Changing a car’s oil and oil filter is not difficult.
If you’ve read the owner’s manual, you can do the job yourself and, in South Africa, save R800 or more.
Here’s a step-by-step guide to changing your car’s oil and oil filter like a mechanic.
What you need
As well as the replacement oil and oil filter, you’ll need a socket wrench, funnel, an old bucket or container and a few clean rags.
1. Prep for the job
Park the car on a flat surface, engage the brake and run the engine for two to three minutes. This ensures that the oil is warm and easier to drain.
Locate the sump plug underneath the car and place the bucket directly beneath it. The owner’s manual should have a diagram indicating the position of the sump and sump plug.
The sump plug is a bolt at the base of the sump pan that is unscrewed to allow oil to be drained.
2. Drain the old oil
Carefully loosen the plug by turning the socket wrench in a counter clockwise direction. Use your hand to remove the plug. Do it quickly or it will get covered in oil.
You can speed up the sump drainage process by opening the oil cap located on the top of the engine, under the bonnet.
3. Replace the oil filter
While the oil is draining, place a few sheets of newspaper under the oil filter and slowly unscrew it by hand.
As the filter is usually filled with oil, you can expect a fair bit of spillage – hence the need to protect the garage floor or driveway.
Remove the oil filter, together with the old gasket, and clean the mounting surface with a rag.
Lightly coat the rubber seal on the new filter with fresh motor oil to ensure it seals properly.
Screw the new oil filter in by hand and tighten it with a partial twist.
When the sump is completely drained, remove the bucket or pan containing the old oil from underneath the car. Replace the oil sump plug and tighten it with the socket wrench.
4. Add the fresh oil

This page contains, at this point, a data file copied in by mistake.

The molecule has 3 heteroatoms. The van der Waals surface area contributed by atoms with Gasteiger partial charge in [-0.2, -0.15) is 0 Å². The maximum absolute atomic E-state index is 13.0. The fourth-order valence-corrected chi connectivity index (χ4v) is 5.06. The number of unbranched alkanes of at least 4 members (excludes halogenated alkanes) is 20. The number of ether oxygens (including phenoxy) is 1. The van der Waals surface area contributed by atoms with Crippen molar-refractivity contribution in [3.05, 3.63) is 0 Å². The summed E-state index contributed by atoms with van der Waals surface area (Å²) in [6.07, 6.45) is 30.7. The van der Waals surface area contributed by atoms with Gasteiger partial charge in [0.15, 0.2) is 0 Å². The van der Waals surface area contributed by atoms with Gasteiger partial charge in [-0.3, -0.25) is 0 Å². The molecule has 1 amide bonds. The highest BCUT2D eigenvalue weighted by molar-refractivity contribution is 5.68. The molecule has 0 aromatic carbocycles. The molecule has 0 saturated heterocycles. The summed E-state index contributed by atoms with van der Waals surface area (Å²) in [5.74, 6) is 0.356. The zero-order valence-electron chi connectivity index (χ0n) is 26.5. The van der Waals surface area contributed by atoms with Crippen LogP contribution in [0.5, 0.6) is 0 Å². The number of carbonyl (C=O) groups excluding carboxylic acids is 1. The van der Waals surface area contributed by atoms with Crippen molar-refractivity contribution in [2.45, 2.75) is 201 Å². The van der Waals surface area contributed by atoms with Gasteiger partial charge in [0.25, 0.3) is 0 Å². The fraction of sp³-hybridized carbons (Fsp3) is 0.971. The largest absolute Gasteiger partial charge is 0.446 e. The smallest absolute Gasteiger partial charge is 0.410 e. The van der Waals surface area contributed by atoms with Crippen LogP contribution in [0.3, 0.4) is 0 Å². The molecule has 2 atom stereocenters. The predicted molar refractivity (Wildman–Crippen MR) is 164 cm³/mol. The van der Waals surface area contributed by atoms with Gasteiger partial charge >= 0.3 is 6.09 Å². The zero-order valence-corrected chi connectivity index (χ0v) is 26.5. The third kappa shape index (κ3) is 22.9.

Use the funnel to pour the recommended amount of oil into the engine and screw on the cap.
Start the car and let it run for a few seconds or until the oil light goes off.
Allow the oil to settle and then check the level on the dipstick. It should be on, but not over, the “full” indicator. Top up the oil level, if required.
5. Check for leaks
Let your car run in a stationary position for a minute or two and then check for leaks.
If there’s oil underneath the car, you can easily identify where the leak is coming from based on the position of the oil on the floor.
All that’s required is to tighten either the oil filter or the sump plug by hand or with the socket wrench – and your car is good to go.
Masterparts – for the best quality oil and oil filters
Masterparts is the foremost supplier of high-quality automotive parts and components in South Africa.
Our consultants are available to give you all the technical help you may require, either telephonically or at one of our conveniently located Masterparts branches.
Alternatively, we offer a branch-by-branch online ordering system that allows you to track your order remotely. Call us on 021 657 5757 and get your DIY motor vehicle maintenance onto the right track.